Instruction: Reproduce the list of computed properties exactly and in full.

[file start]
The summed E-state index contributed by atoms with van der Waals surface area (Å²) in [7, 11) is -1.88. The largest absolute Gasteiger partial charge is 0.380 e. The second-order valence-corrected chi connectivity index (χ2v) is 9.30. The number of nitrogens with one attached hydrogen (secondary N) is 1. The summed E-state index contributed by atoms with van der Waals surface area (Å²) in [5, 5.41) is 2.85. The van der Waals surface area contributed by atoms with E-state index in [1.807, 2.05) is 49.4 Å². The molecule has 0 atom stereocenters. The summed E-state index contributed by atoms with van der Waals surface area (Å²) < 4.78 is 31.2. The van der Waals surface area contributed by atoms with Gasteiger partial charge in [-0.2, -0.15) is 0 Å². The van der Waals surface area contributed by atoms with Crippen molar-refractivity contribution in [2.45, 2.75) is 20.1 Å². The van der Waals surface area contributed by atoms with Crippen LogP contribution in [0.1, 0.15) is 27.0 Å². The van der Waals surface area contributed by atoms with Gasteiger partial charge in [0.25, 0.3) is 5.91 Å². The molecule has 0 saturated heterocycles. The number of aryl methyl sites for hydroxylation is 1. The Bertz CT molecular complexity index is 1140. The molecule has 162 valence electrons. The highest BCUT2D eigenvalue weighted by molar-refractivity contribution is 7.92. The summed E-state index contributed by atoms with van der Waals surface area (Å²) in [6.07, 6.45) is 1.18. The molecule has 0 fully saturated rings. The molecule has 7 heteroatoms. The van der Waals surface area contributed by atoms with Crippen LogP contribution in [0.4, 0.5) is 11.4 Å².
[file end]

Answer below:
The summed E-state index contributed by atoms with van der Waals surface area (Å²) in [7, 11) is -1.88. The largest absolute Gasteiger partial charge is 0.380 e. The second-order valence-corrected chi connectivity index (χ2v) is 9.30. The number of nitrogens with one attached hydrogen (secondary N) is 1. The summed E-state index contributed by atoms with van der Waals surface area (Å²) in [5, 5.41) is 2.85. The van der Waals surface area contributed by atoms with E-state index in [1.807, 2.05) is 49.4 Å². The molecule has 0 atom stereocenters. The summed E-state index contributed by atoms with van der Waals surface area (Å²) < 4.78 is 31.2. The van der Waals surface area contributed by atoms with Gasteiger partial charge in [-0.2, -0.15) is 0 Å². The van der Waals surface area contributed by atoms with Crippen molar-refractivity contribution in [2.45, 2.75) is 20.1 Å². The van der Waals surface area contributed by atoms with Crippen LogP contribution in [0.1, 0.15) is 27.0 Å². The van der Waals surface area contributed by atoms with Gasteiger partial charge in [0.25, 0.3) is 5.91 Å². The molecule has 0 saturated heterocycles. The number of aryl methyl sites for hydroxylation is 1. The Bertz CT molecular complexity index is 1140. The molecule has 162 valence electrons. The highest BCUT2D eigenvalue weighted by molar-refractivity contribution is 7.92. The summed E-state index contributed by atoms with van der Waals surface area (Å²) in [6.07, 6.45) is 1.18. The molecule has 0 fully saturated rings. The molecule has 7 heteroatoms. The van der Waals surface area contributed by atoms with Crippen LogP contribution in [0.4, 0.5) is 11.4 Å².